Both political and news organizations ignore overpopulation as a root-cause problem. This morning the news blared how U.N. Secretary General Ban Ki-moon is calling for immediate emergency food aid to Haiti, where food riots have been occurring with increasing frequency, yet neither the radio news people nor Ki-moon himself have said anything about the problems in Haiti, which include overpopulation. Are Haiti and the other undeveloped countries the “canaries in the coal mine” for serious overpopulation problems?
I don’t mean to ignore the fact that Haiti’s problems primarily stem from human rights abuses by the Haitian elite and colonial behavior by developed countries (most recently the U.S.), but the people of Haiti are so poor and disadvantaged, and the economic and legal systems are so stacked against them, that their numbers will continue to increase even as they struggle to survive in the depths of perpetuated, systemic poverty. The increasing population will only make their situation worse.
Although Haiti could feed its current population if its economy was differently organized and a multitude of other problems were addressed (link), and its 1.58% annual growth rate is not extremely high (compared with the United States at 0.97% and China at 0.58% – link), it is only a matter of a decade or two before the population will exceed its agricultural capacity. How can the U.N. expect that throwing ever- increasing amounts of emergency food aid is going to make things better there, especially when the root problems are economic and political? Is this a case of giving people fish instead of getting them the right/permission to get to the water? It appears the U.N. is afraid to step on U.S. toes because the U.S. has done a great deal to sustain corporate profits in Haiti, creating and perpetuating poverty in Haiti to do it (link).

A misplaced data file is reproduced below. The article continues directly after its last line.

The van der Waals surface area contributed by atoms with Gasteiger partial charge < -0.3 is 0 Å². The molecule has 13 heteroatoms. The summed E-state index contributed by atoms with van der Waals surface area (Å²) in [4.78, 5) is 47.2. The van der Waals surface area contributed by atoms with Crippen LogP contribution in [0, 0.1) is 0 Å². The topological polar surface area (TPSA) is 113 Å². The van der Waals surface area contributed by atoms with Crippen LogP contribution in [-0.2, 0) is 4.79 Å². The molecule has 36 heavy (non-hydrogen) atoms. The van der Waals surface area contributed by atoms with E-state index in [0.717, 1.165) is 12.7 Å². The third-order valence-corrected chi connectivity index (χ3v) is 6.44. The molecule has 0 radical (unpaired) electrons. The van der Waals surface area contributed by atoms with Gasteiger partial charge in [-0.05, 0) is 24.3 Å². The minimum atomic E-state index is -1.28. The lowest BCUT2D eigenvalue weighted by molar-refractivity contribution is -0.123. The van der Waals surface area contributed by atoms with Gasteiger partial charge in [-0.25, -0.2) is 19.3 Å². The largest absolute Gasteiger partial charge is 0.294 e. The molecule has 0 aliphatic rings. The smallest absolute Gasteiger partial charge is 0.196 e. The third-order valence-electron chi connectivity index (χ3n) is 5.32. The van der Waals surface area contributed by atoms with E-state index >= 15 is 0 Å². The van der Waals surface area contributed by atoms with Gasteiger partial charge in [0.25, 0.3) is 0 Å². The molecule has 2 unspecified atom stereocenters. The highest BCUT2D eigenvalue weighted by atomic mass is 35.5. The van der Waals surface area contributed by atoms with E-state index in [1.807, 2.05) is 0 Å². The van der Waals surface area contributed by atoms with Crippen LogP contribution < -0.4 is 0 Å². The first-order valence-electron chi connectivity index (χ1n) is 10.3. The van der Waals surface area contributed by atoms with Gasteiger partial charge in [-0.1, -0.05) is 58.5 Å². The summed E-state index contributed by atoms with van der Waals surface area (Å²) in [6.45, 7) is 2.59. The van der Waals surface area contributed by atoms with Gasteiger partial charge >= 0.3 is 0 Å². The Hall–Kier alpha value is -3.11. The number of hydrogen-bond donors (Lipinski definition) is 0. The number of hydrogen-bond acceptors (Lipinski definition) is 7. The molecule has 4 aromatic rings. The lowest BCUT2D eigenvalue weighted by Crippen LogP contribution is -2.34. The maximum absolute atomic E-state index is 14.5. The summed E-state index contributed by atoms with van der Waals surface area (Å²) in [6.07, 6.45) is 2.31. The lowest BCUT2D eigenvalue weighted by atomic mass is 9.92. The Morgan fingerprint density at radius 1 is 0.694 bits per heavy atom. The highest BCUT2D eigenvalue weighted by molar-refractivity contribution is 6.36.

I don’t mean to underestimate the difficulty of acknowledging the global population explosion. I can’t completely understand why, but I have seen so much evidence that nobody in politics or the press is willing to acknowledge the population explosion that I have to accept it – it must be incredibly difficult to say “overpopulation problem”. What worries me is that the longer we fail to acknowledge and address the problem, the worse it will become. How many countries will fall to the level of Haiti, a continuing crisis of serious deforestation and economic depression, before the powers of the world acknowledge the problem and start actively working to address it? Will cities in the developed countries show ever-growing shanty towns like the big cities of the developing and undeveloped world? Los Angeles already has a tent city, mostly based on the mortgage crisis, but … will it ever go away, or is it destined to remain and grow as population increases and the global economic situation declines?